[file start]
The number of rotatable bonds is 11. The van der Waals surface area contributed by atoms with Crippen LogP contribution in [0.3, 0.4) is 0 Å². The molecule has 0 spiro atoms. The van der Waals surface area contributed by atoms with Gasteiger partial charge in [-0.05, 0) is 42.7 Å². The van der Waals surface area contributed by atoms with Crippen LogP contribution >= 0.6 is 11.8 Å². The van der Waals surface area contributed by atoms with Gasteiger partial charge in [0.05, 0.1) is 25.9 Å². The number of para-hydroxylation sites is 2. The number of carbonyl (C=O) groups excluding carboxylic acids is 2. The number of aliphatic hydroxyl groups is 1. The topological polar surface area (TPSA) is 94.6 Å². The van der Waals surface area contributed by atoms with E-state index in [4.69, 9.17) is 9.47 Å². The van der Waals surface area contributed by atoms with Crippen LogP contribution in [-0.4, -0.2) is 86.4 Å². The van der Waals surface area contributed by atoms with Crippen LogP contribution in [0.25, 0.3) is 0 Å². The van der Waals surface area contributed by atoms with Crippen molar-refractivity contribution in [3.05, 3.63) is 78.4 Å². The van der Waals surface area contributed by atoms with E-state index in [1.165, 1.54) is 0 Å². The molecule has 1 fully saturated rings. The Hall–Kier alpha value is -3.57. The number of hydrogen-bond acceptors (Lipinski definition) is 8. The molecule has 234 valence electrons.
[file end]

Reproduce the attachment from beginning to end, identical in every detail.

The number of rotatable bonds is 11. The van der Waals surface area contributed by atoms with Crippen LogP contribution in [0.3, 0.4) is 0 Å². The molecule has 0 spiro atoms. The van der Waals surface area contributed by atoms with Gasteiger partial charge in [-0.05, 0) is 42.7 Å². The van der Waals surface area contributed by atoms with Crippen LogP contribution >= 0.6 is 11.8 Å². The van der Waals surface area contributed by atoms with Gasteiger partial charge in [0.05, 0.1) is 25.9 Å². The number of para-hydroxylation sites is 2. The number of carbonyl (C=O) groups excluding carboxylic acids is 2. The number of aliphatic hydroxyl groups is 1. The topological polar surface area (TPSA) is 94.6 Å². The van der Waals surface area contributed by atoms with E-state index in [4.69, 9.17) is 9.47 Å². The van der Waals surface area contributed by atoms with Crippen LogP contribution in [-0.4, -0.2) is 86.4 Å². The van der Waals surface area contributed by atoms with Crippen LogP contribution in [0.25, 0.3) is 0 Å². The van der Waals surface area contributed by atoms with Crippen molar-refractivity contribution in [3.05, 3.63) is 78.4 Å². The van der Waals surface area contributed by atoms with E-state index in [1.165, 1.54) is 0 Å². The molecule has 1 fully saturated rings. The Hall–Kier alpha value is -3.57. The number of hydrogen-bond acceptors (Lipinski definition) is 8. The molecule has 234 valence electrons.